Activists in Thailand are putting pressure on the country’s main opposition party to pledge to repeal a controversial law that criminalizes criticism of the country’s monarchy if it comes to power.
On Tuesday, eight activists from Thalu Wang, a monarchy reform activist group, met with the Pheu Thai party and said that scrapping Section 112, which carries punishments are up to 15 years in prison for anyone insulting the king, the royal family, or the institution of the monarchy must be a priority. “If the Pheu Thai Party want to win by a landslide, they need to revoke 112,” activist Somyot Prueksakasemsuk said ahead of the meeting, according to a Reuters report published Tuesday.
The position of Pheu Thai, Thailand’s largest opposition party, is important. All 16 parties in the governing coalition have vowed not to touch the law, while the ultra-royalist Thai Pakdee party has started a petition to tighten the law.
However, the outcome of the meeting was inconclusive. The Bangkok Post quoted Pheu Thai’s Secretary-General Prasert Jantararuangtong as saying he encouraged public discussion of how the law was being enforced, but did not advocate its alteration or removal. “There are many opinions and polarized views in society on the amendment of this law, which could lead to more conflict,” he told reporters.
The lese-majeste law, as it is commonly known, has been used to prosecute at least 228 people who helped organize large-scale political protests in 2020 and 2021, 10 of whom are in detention, according to the advocacy group Thai Lawyers for Human Rights. The protests were notable both for the youthful profile of many attendees and because they saw young activists breach a long-standing political taboo against any discussion of the role of the monarchy in Thai political and economic life.
The activists’ meeting with Pheu Thai came as two youth activists in pretrial detention on lese-majeste charges entered the 13th day of a hunger strike that they have called to demand the abolition of Section 112.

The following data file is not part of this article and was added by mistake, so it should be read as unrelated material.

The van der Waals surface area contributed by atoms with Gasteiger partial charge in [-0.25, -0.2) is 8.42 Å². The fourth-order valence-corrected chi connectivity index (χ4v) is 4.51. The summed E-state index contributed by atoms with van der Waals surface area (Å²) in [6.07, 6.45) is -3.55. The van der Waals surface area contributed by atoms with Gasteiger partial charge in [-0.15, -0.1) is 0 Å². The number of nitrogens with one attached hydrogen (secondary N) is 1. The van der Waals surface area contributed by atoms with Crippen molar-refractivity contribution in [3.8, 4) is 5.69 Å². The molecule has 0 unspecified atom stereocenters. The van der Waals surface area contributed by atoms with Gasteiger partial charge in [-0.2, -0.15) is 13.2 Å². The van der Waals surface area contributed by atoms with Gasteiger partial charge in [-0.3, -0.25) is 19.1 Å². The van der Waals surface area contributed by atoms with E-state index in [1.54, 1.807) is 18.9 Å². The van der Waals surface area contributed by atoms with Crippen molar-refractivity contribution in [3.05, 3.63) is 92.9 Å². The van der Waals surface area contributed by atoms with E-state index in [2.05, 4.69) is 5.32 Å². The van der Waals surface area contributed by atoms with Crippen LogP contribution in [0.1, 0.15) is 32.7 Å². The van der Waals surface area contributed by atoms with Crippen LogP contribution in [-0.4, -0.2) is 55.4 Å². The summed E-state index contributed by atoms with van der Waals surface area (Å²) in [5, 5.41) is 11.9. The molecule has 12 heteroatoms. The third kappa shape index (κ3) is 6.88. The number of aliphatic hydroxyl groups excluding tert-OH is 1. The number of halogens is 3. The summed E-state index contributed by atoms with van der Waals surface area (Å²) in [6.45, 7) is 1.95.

The mobilization of the law to quell this upsurge of dissent has prompted groups like Thalu Wang (literally “shatter the palace”), which was formed early last year, to make the abolition of Section 112 a core demand.
One of the most pernicious aspects of the law is that anyone can file a complaint of lese-majeste, which the police are then obligated to investigate. Very often this is done by a group of hawk-eyed royalist ultras, who scan social media for posts critical of the monarchy or King Vajiralongkorn. Earlier this week, a 14-year-old girl received a summons to appear at a police station for questioning after a royalist zealot accused her of lese-majeste for taking part in a Bangkok protest last year. According to Thai Lawyers for Human Rights, there have been at least 18 cases of adolescents charged under Section 112 since 2020.
As its official response suggests, there is little political reason for Pheu Thai to throw its weight behind the abolition of Section 112. While it is hard to gauge public opinion on such a sensitive subject, the issue likely only appeals to a relatively small constituency. Politically, it would also play directly into the hands of Pheu Thai’s conservative critics.
Given Pheu Thai’s association with former Prime Minister Thaksin Shinawatra, who served in office from 2001 until his overthrow in a coup in 2006, it has to tread carefully around questions of royal power. During his time in power, Thaksin faced the hostility of the country’s conservative establishment, which feared his massive popularity, particularly in rural parts of Thailand’s north and northeast. Consequently, these conservative elites have spent nearly two decades seeking (unsuccessfully) to erase Thaksin’s influence from Thai politics – an effort that has involved two coups against Thaksinite governments and countless politically motivated court rulings.
Throughout this time, Thaksin and his allies have often been accused of harboring secret republican sympathies, so for Pheu Thai to throw its weight behind the abolition of the law would only reinforce this long-standing claim, and hand the establishment parties an electoral trump. The lese-majeste law may eventually have its day in the court of public opinion – but given the current alignments of Thai politics, that day seems still seems some way off.